Hiring in Seattle was up 10.7% year over year in April, and by 2.8% compared with this past March after adjusting for seasonal hiring variations, according to the latest LinkedIn jobs report.
The April jobs report is based on an analysis of the social media company’s user data. More than 155 million workers maintain profiles on LinkedIn and more than 20,000 companies in the U.S. use the social media network to recruit employees.
In addition to hiring, the LinkedIn report also examines job-skills gaps, both shortages and surpluses, as well as worker-migration patterns.
“Seattle gained the most workers in the last 12 months from San Francisco Bay Area, New York City and Chicago,” the report notes. “So, for every 10,000 LinkedIn members in Seattle, 7.57 workers moved to the city in the last year from San Francisco Bay Area.”
The in-migration figures for workers moving from New York or Chicago to Seattle are 5.77 and 4.26, respectively. On the other side of the coin, the cities that gained the most workers from Seattle over the past year include Phoenix, at No. 1; followed by Boise, Idaho; and Las Vegas. In the case of Phoenix, for every 10,000 LinkedIn members in Seattle, 1.41 workers moved to Phoenix in the last year.
For Boise, that number was 1.05 and for Las Vegas, 0.43. Clearly, based on the LinkedIn figures, Seattle over the past year has attracted far more workers than it’s losing.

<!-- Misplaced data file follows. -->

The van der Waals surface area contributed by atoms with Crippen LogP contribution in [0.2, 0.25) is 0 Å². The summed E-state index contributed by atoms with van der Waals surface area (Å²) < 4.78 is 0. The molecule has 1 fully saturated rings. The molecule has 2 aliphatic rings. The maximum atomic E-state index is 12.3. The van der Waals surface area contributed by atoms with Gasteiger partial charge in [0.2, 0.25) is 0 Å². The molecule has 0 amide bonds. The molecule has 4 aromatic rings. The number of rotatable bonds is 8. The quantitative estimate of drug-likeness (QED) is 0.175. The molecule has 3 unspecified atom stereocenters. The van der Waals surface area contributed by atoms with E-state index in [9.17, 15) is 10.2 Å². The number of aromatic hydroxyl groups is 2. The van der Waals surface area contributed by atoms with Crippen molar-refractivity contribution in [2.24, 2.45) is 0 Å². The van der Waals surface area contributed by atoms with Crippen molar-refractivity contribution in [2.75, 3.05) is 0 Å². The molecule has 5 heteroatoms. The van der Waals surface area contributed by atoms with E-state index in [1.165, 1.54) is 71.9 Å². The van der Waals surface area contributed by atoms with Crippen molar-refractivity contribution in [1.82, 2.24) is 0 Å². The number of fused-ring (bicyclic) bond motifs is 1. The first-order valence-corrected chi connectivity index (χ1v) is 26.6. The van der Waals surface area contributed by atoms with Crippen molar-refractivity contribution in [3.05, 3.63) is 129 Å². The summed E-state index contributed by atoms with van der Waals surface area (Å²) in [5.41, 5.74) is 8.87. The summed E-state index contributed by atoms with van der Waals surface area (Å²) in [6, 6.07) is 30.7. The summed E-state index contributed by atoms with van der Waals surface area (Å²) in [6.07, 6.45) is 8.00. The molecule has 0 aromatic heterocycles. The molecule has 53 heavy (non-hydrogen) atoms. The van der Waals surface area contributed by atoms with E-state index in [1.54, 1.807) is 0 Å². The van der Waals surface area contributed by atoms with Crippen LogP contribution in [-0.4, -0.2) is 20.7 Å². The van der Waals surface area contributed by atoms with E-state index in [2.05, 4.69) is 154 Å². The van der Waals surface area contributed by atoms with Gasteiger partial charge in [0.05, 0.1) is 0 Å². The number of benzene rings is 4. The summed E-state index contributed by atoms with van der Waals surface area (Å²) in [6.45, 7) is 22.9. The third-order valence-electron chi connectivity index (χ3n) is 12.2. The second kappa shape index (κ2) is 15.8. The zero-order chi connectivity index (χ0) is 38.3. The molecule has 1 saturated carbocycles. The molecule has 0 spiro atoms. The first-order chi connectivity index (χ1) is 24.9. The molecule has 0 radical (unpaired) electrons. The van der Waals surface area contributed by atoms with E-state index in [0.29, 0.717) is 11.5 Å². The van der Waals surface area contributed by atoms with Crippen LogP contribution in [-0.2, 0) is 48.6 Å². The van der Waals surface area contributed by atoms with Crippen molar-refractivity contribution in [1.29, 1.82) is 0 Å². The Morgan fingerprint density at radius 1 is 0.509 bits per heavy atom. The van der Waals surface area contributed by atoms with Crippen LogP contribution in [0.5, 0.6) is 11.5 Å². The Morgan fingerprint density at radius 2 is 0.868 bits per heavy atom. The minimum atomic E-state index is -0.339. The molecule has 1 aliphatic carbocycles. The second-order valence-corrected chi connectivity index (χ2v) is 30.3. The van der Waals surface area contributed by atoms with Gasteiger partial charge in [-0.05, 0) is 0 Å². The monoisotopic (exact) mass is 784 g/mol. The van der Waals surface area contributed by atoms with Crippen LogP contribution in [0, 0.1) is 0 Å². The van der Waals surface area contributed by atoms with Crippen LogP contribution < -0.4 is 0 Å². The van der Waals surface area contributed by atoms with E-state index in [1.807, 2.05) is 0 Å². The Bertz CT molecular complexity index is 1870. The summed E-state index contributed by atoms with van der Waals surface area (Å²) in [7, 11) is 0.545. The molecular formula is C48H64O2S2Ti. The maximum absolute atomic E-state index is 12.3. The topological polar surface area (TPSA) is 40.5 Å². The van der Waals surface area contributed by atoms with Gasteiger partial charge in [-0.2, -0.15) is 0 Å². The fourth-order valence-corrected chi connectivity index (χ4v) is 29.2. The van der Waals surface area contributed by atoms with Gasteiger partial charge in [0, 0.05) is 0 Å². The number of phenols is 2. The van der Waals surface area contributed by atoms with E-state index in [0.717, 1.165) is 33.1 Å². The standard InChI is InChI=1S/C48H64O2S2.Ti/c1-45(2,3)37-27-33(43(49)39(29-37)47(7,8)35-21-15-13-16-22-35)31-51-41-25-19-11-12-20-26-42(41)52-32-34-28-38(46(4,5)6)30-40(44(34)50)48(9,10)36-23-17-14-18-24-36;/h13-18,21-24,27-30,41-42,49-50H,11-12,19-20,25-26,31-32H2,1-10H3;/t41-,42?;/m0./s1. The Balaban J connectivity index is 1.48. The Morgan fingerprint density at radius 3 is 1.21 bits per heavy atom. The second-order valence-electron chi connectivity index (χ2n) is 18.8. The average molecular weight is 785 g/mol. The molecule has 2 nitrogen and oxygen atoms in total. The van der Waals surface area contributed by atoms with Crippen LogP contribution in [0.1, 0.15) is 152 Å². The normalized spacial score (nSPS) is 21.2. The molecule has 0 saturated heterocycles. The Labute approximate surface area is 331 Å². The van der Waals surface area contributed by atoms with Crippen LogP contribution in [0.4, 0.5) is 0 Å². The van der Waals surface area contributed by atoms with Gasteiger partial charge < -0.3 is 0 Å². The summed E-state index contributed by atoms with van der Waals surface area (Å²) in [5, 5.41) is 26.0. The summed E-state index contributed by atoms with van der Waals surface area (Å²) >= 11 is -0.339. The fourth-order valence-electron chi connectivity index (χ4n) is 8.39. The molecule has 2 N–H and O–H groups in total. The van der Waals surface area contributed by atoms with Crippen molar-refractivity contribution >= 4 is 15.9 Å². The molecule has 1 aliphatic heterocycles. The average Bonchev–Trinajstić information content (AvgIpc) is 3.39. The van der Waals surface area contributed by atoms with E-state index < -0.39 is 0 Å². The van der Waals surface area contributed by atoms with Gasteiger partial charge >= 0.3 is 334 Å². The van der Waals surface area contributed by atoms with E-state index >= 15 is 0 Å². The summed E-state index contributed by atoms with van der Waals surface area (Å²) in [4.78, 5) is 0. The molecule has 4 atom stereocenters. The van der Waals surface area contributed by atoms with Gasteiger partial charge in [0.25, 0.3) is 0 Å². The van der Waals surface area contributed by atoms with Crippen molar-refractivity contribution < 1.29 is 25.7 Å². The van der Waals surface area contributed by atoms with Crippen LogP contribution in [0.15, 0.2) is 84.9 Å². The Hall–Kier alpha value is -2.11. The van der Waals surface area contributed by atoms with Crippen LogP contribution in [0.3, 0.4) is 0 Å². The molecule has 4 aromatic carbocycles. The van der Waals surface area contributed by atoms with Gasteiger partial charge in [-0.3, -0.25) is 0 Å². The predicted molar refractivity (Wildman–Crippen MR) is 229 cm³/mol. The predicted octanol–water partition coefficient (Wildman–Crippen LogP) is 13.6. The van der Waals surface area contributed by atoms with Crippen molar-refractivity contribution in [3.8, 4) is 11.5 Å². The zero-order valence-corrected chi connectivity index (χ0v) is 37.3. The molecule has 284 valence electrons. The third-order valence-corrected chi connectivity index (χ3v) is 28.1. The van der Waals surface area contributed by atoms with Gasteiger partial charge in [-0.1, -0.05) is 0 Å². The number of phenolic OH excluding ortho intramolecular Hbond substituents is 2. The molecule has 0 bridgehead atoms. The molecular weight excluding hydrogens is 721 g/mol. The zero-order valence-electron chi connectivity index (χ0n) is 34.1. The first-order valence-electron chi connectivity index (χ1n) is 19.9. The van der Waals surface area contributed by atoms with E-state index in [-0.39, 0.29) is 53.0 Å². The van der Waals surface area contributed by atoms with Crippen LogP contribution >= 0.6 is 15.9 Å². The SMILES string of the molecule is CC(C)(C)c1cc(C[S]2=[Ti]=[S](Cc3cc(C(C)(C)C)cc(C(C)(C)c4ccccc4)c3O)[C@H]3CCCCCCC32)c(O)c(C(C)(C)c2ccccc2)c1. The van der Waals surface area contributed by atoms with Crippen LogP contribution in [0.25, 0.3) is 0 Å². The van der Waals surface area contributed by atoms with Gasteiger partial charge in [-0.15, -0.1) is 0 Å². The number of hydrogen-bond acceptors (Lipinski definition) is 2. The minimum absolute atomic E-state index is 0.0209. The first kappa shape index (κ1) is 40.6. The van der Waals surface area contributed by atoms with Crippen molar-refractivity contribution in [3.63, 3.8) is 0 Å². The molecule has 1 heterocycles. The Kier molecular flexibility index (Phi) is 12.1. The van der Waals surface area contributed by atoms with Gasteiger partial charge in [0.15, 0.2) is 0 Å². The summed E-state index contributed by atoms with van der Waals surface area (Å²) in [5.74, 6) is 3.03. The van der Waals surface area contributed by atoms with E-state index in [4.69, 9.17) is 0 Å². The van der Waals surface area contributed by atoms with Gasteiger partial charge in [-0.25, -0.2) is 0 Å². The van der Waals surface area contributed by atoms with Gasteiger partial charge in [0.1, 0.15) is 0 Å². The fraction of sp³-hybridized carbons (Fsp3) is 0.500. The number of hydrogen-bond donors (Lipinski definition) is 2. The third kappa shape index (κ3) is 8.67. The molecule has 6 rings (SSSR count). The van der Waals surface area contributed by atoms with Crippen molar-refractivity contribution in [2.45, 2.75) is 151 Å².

Job skills where employer demand exceeds worker supply in Seattle, according to LinkedIn, include oral communications, business management, leadership, development tools, data-storage technologies and data science. In fact, the balance of the job-skills shortages in the city are in the technology arena, which should come as no surprise to most Seattle workforce observers.
Job skills where supply exceeds employer demand include negotiation, wellness, property management, public policy and aerospace engineering, with educational administration and research also making the top 10 list.
The unemployment rate in King County, where Seattle is the dominant city, stood at 3.6% in March, the lowest rate of any county statewide, with Snohomish County close behind at 4%, according to the latest data available from the state’s Employment Security Department.
This post originally appeared on Seattle Business Magazine.